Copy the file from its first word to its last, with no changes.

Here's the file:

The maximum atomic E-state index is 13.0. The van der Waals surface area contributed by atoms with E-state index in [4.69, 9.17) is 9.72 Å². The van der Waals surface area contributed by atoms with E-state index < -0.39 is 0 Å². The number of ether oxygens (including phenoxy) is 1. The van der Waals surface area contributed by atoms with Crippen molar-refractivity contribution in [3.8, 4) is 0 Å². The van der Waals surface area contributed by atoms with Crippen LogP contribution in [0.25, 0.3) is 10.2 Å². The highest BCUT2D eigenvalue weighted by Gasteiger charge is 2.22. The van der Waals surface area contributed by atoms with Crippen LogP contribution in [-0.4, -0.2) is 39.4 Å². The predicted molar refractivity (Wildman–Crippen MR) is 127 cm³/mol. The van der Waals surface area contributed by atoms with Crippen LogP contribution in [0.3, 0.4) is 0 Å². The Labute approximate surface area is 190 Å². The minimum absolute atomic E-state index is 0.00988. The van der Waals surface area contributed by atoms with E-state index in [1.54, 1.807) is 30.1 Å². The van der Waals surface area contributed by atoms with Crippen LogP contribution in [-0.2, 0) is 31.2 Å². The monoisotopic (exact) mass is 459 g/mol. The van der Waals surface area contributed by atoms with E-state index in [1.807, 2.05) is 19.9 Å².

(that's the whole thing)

The maximum atomic E-state index is 13.0. The van der Waals surface area contributed by atoms with E-state index in [4.69, 9.17) is 9.72 Å². The van der Waals surface area contributed by atoms with E-state index < -0.39 is 0 Å². The number of ether oxygens (including phenoxy) is 1. The van der Waals surface area contributed by atoms with Crippen molar-refractivity contribution in [3.8, 4) is 0 Å². The van der Waals surface area contributed by atoms with Crippen LogP contribution in [0.25, 0.3) is 10.2 Å². The highest BCUT2D eigenvalue weighted by Gasteiger charge is 2.22. The van der Waals surface area contributed by atoms with Crippen LogP contribution in [-0.4, -0.2) is 39.4 Å². The predicted molar refractivity (Wildman–Crippen MR) is 127 cm³/mol. The van der Waals surface area contributed by atoms with Crippen LogP contribution in [0.3, 0.4) is 0 Å². The Labute approximate surface area is 190 Å². The minimum absolute atomic E-state index is 0.00988. The van der Waals surface area contributed by atoms with E-state index in [1.54, 1.807) is 30.1 Å². The van der Waals surface area contributed by atoms with Crippen LogP contribution in [-0.2, 0) is 31.2 Å². The monoisotopic (exact) mass is 459 g/mol. The van der Waals surface area contributed by atoms with E-state index in [1.807, 2.05) is 19.9 Å².